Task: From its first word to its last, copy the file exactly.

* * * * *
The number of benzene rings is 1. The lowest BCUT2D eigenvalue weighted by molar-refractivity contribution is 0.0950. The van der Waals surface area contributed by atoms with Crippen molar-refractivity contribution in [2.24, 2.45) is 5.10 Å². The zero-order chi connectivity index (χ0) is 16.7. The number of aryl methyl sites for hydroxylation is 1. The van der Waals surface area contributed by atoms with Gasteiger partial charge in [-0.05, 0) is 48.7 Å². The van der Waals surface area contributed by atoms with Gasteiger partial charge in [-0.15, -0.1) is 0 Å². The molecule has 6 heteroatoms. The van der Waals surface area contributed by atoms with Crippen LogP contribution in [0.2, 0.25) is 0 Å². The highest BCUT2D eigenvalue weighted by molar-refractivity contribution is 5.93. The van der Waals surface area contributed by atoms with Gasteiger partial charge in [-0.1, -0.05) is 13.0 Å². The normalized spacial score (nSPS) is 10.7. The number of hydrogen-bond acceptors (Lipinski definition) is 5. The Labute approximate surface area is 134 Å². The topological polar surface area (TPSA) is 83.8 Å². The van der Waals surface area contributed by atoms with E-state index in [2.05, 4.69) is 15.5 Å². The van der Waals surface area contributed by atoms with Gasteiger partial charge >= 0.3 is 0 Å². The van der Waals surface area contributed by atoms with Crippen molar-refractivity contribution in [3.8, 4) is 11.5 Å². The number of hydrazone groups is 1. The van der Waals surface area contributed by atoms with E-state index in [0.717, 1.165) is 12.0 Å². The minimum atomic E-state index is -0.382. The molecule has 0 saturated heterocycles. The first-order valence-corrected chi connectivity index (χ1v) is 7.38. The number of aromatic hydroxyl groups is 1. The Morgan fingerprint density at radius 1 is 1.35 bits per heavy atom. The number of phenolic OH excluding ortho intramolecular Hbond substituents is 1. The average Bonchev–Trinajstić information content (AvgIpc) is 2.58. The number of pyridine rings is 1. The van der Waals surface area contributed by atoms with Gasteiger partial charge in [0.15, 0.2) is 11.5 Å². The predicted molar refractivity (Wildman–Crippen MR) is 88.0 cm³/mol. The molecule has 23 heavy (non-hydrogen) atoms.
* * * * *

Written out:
The number of benzene rings is 1. The lowest BCUT2D eigenvalue weighted by molar-refractivity contribution is 0.0950. The van der Waals surface area contributed by atoms with Crippen molar-refractivity contribution in [2.24, 2.45) is 5.10 Å². The zero-order chi connectivity index (χ0) is 16.7. The number of aryl methyl sites for hydroxylation is 1. The van der Waals surface area contributed by atoms with Gasteiger partial charge in [-0.05, 0) is 48.7 Å². The van der Waals surface area contributed by atoms with Gasteiger partial charge in [-0.15, -0.1) is 0 Å². The molecule has 6 heteroatoms. The van der Waals surface area contributed by atoms with Crippen LogP contribution in [0.2, 0.25) is 0 Å². The highest BCUT2D eigenvalue weighted by molar-refractivity contribution is 5.93. The van der Waals surface area contributed by atoms with Gasteiger partial charge in [-0.1, -0.05) is 13.0 Å². The normalized spacial score (nSPS) is 10.7. The number of hydrogen-bond acceptors (Lipinski definition) is 5. The Labute approximate surface area is 134 Å². The topological polar surface area (TPSA) is 83.8 Å². The van der Waals surface area contributed by atoms with E-state index in [2.05, 4.69) is 15.5 Å². The van der Waals surface area contributed by atoms with Gasteiger partial charge >= 0.3 is 0 Å². The van der Waals surface area contributed by atoms with Crippen molar-refractivity contribution in [3.8, 4) is 11.5 Å². The number of hydrazone groups is 1. The van der Waals surface area contributed by atoms with E-state index in [0.717, 1.165) is 12.0 Å². The minimum atomic E-state index is -0.382. The molecule has 0 saturated heterocycles. The first-order valence-corrected chi connectivity index (χ1v) is 7.38. The number of aromatic hydroxyl groups is 1. The Morgan fingerprint density at radius 1 is 1.35 bits per heavy atom. The number of phenolic OH excluding ortho intramolecular Hbond substituents is 1. The average Bonchev–Trinajstić information content (AvgIpc) is 2.58. The number of pyridine rings is 1. The van der Waals surface area contributed by atoms with Gasteiger partial charge in [0.15, 0.2) is 11.5 Å². The predicted molar refractivity (Wildman–Crippen MR) is 88.0 cm³/mol. The molecule has 23 heavy (non-hydrogen) atoms.